The historic carnival of Ferrara, for a taste of the Renaissance
Il carnevale storico di Ferrara, per assaporare il Rinascimento
1. Like a 16th century Carnival
Today's celebrations are nothing more than the historical re-enactment of the original Carnival that the Este family began to celebrate between the 15th and 16th centuries, bringing together the popular ritual of masks with the more erudite tradition of ancient theatre. During its rule, the Este court always championed the highest forms of culture and beauty, granting special protection to literature and the arts.
2. Four days not to be missed, amidst games of arms and ancient cuisine
Promoted by the municipal administration and the Palio authority, which also manages the Palio delle Contrade di Ferrara, another costume event that traditionally takes place in May, the Carnival of the Este is made up of dozens of events over the course of four days, including historically-themed entertainment for adults and children, games of arms and fire, dances and concerts, Renaissance meals, theatrical performances, markets, conferences and guided tours.
The highlight of the Renaissance Carnival is the historical parade, which is usually held on Saturday and passes through the streets of the centre with hundreds of costumed figures.
Each edition of the carnival is dedicated to a historical figure of note in the Este court: over the years, there have been patrons of the calibre of Lucrezia Borgia, the brothers Alfonso and Ippolito D'Este, Isabella D'Este and even Ludovico Ariosto, who recited his chivalric poem L'Orlando Furioso for the first time in front of Princess Isabella d'Este in February 1507.
3. An authentic setting among the palaces of the centre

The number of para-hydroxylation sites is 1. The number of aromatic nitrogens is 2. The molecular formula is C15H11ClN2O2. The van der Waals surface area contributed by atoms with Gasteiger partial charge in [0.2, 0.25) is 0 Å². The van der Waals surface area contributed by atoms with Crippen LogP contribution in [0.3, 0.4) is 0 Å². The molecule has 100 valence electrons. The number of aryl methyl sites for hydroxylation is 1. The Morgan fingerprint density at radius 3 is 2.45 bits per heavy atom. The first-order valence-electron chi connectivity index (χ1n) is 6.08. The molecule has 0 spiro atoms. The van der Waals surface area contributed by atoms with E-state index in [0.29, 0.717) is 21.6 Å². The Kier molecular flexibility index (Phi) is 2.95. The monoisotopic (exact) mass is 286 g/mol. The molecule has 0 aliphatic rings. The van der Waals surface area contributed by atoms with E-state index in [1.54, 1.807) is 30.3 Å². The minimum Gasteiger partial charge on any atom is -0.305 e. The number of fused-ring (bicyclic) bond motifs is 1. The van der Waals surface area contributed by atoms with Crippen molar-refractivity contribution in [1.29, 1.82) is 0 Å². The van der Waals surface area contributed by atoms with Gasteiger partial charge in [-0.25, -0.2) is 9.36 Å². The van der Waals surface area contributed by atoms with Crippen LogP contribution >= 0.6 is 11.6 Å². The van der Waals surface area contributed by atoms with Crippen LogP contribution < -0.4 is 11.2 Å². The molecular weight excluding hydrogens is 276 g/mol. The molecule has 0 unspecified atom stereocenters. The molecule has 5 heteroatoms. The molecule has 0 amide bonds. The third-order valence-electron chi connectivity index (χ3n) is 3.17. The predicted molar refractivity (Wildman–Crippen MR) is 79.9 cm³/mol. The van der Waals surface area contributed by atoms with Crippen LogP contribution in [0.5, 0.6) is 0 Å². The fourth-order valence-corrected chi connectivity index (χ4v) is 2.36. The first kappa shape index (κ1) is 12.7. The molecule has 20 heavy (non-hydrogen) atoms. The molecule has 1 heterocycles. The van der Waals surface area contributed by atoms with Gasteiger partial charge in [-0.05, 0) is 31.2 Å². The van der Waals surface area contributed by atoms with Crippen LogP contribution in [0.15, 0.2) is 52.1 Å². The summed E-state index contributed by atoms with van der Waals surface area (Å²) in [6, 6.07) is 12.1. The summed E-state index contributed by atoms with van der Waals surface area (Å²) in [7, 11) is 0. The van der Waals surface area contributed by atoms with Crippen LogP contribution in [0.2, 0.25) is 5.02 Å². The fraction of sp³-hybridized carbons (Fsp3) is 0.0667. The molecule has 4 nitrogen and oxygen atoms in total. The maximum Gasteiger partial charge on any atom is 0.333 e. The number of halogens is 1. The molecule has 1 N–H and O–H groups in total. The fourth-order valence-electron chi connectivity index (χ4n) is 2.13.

There is really no need to recreate the scenery of the era: the palaces of Ferrara, with their noble façades and sumptuous parlours, have been there for centuries, as a testament to the splendour of the Renaissance. To mark the occasion, they are once again decked out, ready to host dance parties, tours and conferences.
From Palazzo Schifanoia, which today houses the civic museum, to Palazzo dei Diamanti, with its 8,500 white marble ashlars, home to the national picture gallery; from Palazzo Costabili, which houses the artefacts of the national archaeological museum, to Palazzo Ducale, the arrival point of the procession, where the Este family lived until the 16th century: Ferrara's finest historic residences will open their doors to you, and you can visit every room, hallway, and staircase as if you were in the retinue of the Este family.
4. Sweet (and also savoury) traditions
This is also a tempting opportunity to sample some typical recipes from the Carnival tradition, a period when people indulged in hearty dishes before Lent.
In addition to the typical Ferrara lupini, which are tortelli fried in oil, and crostoli, similar to Mardi Gras fritters and frappès, the legendary macaroni pie, an elaborate dish, is also worth tasting. Compared to the luxurious Renaissance banquets, it has had a few variations: the current recipe has an outer shell of shortcrust pastry, a filling of macaroni and the inner sauce made of béchamel, white meat ragù, truffles and mushrooms.
For more information: paliodiferrara.it/carnevale